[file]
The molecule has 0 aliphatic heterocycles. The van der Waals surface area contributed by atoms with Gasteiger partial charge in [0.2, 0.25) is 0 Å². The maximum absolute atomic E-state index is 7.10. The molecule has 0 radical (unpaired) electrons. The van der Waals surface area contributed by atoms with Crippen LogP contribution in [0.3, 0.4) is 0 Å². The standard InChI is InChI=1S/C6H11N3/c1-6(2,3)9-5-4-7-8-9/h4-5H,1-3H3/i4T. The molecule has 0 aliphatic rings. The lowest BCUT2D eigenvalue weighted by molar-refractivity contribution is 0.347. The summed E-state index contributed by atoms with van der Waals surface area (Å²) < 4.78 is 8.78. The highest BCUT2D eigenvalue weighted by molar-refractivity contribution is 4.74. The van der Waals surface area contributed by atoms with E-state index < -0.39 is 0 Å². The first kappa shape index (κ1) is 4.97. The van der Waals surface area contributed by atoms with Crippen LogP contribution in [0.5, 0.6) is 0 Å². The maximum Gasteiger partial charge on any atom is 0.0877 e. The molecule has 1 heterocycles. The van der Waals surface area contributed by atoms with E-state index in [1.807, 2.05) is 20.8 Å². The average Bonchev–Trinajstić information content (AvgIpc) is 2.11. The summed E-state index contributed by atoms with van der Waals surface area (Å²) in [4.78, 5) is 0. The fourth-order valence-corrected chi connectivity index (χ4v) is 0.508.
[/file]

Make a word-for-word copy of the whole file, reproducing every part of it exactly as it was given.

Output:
The molecule has 0 aliphatic heterocycles. The van der Waals surface area contributed by atoms with Gasteiger partial charge in [0.2, 0.25) is 0 Å². The maximum absolute atomic E-state index is 7.10. The molecule has 0 radical (unpaired) electrons. The van der Waals surface area contributed by atoms with Crippen LogP contribution in [0.3, 0.4) is 0 Å². The standard InChI is InChI=1S/C6H11N3/c1-6(2,3)9-5-4-7-8-9/h4-5H,1-3H3/i4T. The molecule has 0 aliphatic rings. The lowest BCUT2D eigenvalue weighted by molar-refractivity contribution is 0.347. The summed E-state index contributed by atoms with van der Waals surface area (Å²) < 4.78 is 8.78. The highest BCUT2D eigenvalue weighted by molar-refractivity contribution is 4.74. The van der Waals surface area contributed by atoms with E-state index < -0.39 is 0 Å². The first kappa shape index (κ1) is 4.97. The van der Waals surface area contributed by atoms with Crippen LogP contribution in [0.5, 0.6) is 0 Å². The maximum Gasteiger partial charge on any atom is 0.0877 e. The molecule has 1 heterocycles. The van der Waals surface area contributed by atoms with E-state index in [1.807, 2.05) is 20.8 Å². The average Bonchev–Trinajstić information content (AvgIpc) is 2.11. The summed E-state index contributed by atoms with van der Waals surface area (Å²) in [4.78, 5) is 0. The fourth-order valence-corrected chi connectivity index (χ4v) is 0.508.